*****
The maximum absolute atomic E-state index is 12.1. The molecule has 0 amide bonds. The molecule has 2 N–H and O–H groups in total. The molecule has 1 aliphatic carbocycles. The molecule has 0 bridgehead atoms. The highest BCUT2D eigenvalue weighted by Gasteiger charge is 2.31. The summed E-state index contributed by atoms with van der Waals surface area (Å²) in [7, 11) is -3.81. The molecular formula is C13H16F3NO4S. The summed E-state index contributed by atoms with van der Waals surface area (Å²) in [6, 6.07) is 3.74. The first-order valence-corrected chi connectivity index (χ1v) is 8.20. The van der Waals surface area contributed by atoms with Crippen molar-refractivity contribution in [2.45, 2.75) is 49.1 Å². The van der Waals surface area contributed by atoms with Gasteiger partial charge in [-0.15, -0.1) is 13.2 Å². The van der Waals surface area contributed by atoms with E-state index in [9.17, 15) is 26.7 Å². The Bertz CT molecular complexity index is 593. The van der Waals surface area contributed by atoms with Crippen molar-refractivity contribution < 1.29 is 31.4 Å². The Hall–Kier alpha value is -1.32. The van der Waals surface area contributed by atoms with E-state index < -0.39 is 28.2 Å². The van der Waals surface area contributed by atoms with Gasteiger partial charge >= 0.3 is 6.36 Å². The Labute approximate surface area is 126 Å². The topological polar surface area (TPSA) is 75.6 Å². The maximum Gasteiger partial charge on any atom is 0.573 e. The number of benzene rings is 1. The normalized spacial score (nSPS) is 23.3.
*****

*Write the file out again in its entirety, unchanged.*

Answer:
The maximum absolute atomic E-state index is 12.1. The molecule has 0 amide bonds. The molecule has 2 N–H and O–H groups in total. The molecule has 1 aliphatic carbocycles. The molecule has 0 bridgehead atoms. The highest BCUT2D eigenvalue weighted by Gasteiger charge is 2.31. The summed E-state index contributed by atoms with van der Waals surface area (Å²) in [7, 11) is -3.81. The molecular formula is C13H16F3NO4S. The summed E-state index contributed by atoms with van der Waals surface area (Å²) in [6, 6.07) is 3.74. The first-order valence-corrected chi connectivity index (χ1v) is 8.20. The van der Waals surface area contributed by atoms with Crippen molar-refractivity contribution in [2.45, 2.75) is 49.1 Å². The van der Waals surface area contributed by atoms with Gasteiger partial charge in [-0.15, -0.1) is 13.2 Å². The van der Waals surface area contributed by atoms with E-state index in [9.17, 15) is 26.7 Å². The Bertz CT molecular complexity index is 593. The van der Waals surface area contributed by atoms with Crippen molar-refractivity contribution < 1.29 is 31.4 Å². The Hall–Kier alpha value is -1.32. The van der Waals surface area contributed by atoms with E-state index < -0.39 is 28.2 Å². The van der Waals surface area contributed by atoms with Gasteiger partial charge >= 0.3 is 6.36 Å². The Labute approximate surface area is 126 Å². The topological polar surface area (TPSA) is 75.6 Å². The maximum Gasteiger partial charge on any atom is 0.573 e. The number of benzene rings is 1. The normalized spacial score (nSPS) is 23.3.